Search form

Login - Register | FOLLOW US ON

Logo of Phnom Penh Post newspaper Phnom Penh Post - Ministry seeking fishermen’s kin

Ministry seeking fishermen’s kin

Compensation is being sought for the families of five Cambodian fishermen who died of a still-unknown illness while at sea on Thai fishing vessels, officials said yesterday, while 15 of the 20 other Cambodian crew members who were hospitalised have fully recovered.

Chum Sounry, spokesman for the Ministry of Foreign Affairs, said two of the victims have been cremated in Thailand at their families’ request, while “the Cambodian Embassy in Bangkok has endeavoured to find the relatives of the remaining three victims”.

“The embassy has contacted the boss of the five victims for compensation,” Sounry said, adding that they are still awaiting official autopsy results from the Ranong Provincial Hospital.

On December 27, two Cambodian crew members on Thai fishing trawlers fell ill and died. Before reaching harbour on January 14, three more succumbed to a similar illness, which doctors had initially attributed to Vitamin B deficiency, although crew members reportedly said the sickness struck the sailors after they had eaten a seabird.

“Only the hospital can confirm the [cause of the] deaths,” Sounry said. Lamatin Cheam, the counsellor in charge of Cambodian labour at the embassy in Bangkok, said by phone yesterday that 15 of the hospitalised fishermen have recovered. “Five men are still in hospital but one of them is still not walking,” Cheam said.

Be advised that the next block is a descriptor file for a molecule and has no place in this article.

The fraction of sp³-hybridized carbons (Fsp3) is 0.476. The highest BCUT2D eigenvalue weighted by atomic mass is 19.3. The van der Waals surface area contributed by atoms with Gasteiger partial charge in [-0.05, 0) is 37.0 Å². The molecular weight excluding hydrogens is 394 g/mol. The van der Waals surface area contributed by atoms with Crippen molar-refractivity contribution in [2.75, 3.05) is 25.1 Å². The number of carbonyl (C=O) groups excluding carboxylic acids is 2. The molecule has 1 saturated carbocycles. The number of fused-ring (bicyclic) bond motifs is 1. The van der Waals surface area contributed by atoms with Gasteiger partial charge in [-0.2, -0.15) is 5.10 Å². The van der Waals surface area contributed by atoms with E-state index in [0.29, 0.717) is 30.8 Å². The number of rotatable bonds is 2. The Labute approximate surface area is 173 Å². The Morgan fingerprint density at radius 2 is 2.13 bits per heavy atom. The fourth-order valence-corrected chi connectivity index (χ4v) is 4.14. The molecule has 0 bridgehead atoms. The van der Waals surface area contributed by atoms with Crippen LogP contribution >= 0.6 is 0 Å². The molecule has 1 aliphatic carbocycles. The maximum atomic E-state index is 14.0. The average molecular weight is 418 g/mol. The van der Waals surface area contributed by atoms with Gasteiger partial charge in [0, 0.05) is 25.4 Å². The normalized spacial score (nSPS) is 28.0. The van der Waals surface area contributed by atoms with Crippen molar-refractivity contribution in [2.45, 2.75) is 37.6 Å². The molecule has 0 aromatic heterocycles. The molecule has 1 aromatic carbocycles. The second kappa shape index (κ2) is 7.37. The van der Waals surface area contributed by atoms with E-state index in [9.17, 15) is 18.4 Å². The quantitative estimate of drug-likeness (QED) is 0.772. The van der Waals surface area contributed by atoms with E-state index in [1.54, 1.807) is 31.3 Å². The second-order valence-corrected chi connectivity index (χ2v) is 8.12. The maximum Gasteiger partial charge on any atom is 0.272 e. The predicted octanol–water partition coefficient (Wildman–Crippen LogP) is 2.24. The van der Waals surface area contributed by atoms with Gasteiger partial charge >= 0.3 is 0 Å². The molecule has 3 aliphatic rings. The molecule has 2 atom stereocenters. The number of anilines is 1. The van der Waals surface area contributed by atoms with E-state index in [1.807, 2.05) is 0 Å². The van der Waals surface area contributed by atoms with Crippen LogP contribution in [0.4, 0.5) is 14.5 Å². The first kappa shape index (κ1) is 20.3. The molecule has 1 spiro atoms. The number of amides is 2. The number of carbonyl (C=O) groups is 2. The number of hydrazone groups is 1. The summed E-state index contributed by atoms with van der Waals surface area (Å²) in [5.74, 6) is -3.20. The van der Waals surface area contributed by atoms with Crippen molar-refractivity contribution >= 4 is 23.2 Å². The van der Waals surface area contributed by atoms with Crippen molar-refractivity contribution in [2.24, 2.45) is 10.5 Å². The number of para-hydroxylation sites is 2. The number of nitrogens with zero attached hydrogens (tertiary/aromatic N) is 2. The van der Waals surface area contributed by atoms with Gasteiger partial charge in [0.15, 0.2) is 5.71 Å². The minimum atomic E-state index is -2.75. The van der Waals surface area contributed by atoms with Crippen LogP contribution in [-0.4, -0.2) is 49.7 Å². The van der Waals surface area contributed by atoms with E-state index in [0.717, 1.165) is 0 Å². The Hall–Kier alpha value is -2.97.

0

Comments

Please, login or register to post a comment

Latest Video

Cambodia's last tile masters: Why a local craft is under threat

Brought over by the French, painted cement tile making has been incorporated into Cambodian design for more than a century, even as the industry has died out in Europe.

Interview: Loung Ung, author of First They Killed My Father

The story of Loung Ung and her family’s suffering under the Khmer Rouge became known around the world with the success of her autobiographical book, First They Killed My Father.

Setting up a drone for flight. Photo supplied

How Cambodia's first drone company is helping farmers

SM Waypoint claims its unmanned aerial vehicles can help local farm and plantation owners increase their yields.